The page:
Brazil: Supreme Court Imprisons January 8 Pro-Bolsonaro Rioters for 17 Years


The highest court in Brazil, the Supreme Federal Tribunal (STF), sentenced two of the first defendants implicated in the January 8 Brasilia riot to 17 years in prison on Thursday on a variety of charges including “attempted coup d’etat” and “attempted abolition of the democratic rule of law.”

Aécio Lúcio Costa Pereira, 51, was identified as part of a crowd of thousands of supporters of conservative former President Jair Bolsonaro who stormed the Brazilian Congress, STF headquarters, and office of the presidency in January in large part due to videos Pereira himself published on social media in which he documented the chaos in the capital.

“For those who didn’t believe it, we’re here,” he said in one of his social media videos, wearing a shirt reading “military intervention now.” “It will work. Don’t give up, get on the streets.”

The court processed Pereira alongside two other defendants: 43-year-old Já Thiago de Assis Mathar and 24-year-old Matheus Lima de Carvalho Lázaro. Like Pereira, Lima de Carvalho was sentenced to 17 years in prison. Mathar received a 14-year prison sentence, lower than the others because he did not publish videos online or use social media to encourage more people to join the riot.

The defendants were also ordered to pay a fine of 30 million reals ($6.15 million) for property damage.

The convictions and sentences were the first in what are expected to be hundreds of criminal cases tied to the events of January 8, 2023. On that day, thousands of Bolsonaro supporters from around the country convened in Brasilia to protest the election of current President Luiz Inácio Lula da Silva, who had narrowly defeated Bolsonaro for the executive post in October. Prior to the massive congregation in January, conservatives across the country had staged continuous peaceful protests against Lula’s return to power; the socialist had governed previously for two terms from 2003 to 2010.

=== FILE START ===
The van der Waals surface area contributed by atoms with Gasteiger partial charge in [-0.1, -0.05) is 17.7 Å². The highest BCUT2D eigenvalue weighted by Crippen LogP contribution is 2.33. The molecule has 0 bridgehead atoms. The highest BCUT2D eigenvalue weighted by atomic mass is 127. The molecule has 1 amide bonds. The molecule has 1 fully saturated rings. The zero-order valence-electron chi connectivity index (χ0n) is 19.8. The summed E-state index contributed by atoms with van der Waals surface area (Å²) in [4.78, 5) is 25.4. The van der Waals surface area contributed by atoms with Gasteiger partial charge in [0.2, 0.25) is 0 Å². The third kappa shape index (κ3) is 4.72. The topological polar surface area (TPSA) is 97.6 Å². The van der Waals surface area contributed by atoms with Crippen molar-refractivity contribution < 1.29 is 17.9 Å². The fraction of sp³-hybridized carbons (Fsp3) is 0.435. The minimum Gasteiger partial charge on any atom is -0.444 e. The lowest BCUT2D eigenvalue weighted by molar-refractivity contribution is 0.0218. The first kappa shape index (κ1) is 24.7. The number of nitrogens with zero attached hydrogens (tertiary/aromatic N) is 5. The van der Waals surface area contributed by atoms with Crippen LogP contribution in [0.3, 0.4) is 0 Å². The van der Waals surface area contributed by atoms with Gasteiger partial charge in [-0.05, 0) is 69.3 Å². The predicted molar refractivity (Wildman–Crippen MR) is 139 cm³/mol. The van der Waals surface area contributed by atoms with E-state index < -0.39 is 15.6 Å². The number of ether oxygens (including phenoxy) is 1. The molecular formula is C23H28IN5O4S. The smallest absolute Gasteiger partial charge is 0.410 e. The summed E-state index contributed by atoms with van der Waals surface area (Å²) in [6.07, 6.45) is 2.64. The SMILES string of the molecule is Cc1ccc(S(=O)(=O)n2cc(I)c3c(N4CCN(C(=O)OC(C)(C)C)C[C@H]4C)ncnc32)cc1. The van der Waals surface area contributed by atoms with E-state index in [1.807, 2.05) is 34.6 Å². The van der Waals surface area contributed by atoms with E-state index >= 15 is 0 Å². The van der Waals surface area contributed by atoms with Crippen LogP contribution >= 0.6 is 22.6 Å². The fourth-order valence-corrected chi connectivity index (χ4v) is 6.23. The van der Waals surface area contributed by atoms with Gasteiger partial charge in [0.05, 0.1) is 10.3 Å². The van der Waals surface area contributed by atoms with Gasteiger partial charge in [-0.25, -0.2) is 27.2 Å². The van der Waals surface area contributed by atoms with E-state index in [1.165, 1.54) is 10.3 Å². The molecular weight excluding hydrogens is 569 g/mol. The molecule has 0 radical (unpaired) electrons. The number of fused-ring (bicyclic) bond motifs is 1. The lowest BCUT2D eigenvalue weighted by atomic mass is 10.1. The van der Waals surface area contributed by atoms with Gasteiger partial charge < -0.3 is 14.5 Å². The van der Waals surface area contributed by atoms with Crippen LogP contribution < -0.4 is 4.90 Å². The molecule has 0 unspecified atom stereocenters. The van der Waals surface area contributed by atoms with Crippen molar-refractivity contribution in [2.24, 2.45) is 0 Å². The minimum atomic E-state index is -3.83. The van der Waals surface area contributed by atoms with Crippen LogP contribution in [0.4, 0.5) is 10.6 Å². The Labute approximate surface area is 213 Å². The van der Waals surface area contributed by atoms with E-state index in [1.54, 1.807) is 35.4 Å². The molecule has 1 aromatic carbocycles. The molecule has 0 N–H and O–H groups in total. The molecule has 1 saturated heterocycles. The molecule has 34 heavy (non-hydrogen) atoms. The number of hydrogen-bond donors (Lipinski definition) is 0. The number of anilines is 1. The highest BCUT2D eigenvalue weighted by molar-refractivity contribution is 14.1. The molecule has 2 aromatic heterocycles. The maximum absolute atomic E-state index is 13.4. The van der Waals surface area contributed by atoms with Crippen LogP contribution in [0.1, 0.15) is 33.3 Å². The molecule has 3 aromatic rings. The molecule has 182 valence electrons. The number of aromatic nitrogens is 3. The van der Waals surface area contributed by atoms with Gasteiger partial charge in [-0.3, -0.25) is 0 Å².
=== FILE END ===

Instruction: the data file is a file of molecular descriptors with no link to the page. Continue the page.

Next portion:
Bolsonaro supporters objected to Lula’s election for a variety of reasons. Some claimed that evidence existed of nationwide electoral fraud helping Lula defeat Bolsonaro, citing a statement released in November by the Armed Forces of Brazil stating a “possible security risk” could have compromised the election results. Others complained that Lula should never have been on the ballot at all, as he was convicted in 2017 of corruption while in office; Lula allegedly used ill-gotten gains as president to purchase a luxury beachfront property. The STF overturned the conviction in 2021, freeing him from prison and allowing him to run for president on a technicality, never presenting any evidence that Lula was innocent.

Brazilian ex-president (2003-2011) Luiz Inacio Lula da Silva arrives at the Federal Police headquarters where he is due to serve his 12-year prison sentence, in Curitiba, Parana State, Brazil, on April 7, 2018. - Brazil's election frontrunner and controversial leftist icon said Saturday that he will comply with an arrest warrant to start a 12-year sentence for corruption. "I will comply with their warrant," he told a crowd of supporters. (Photo by Heuler Andrey / AFP) (Photo credit should read HEULER ANDREY/AFP via Getty Images)

Brazilian ex-president (2003-2011) Luiz Inacio Lula da Silva arrives at the Federal Police headquarters where he is due to serve his 12-year prison sentence, in Curitiba, Parana State, Brazil, on April 7, 2018. (HEULER ANDREY/AFP via Getty Images)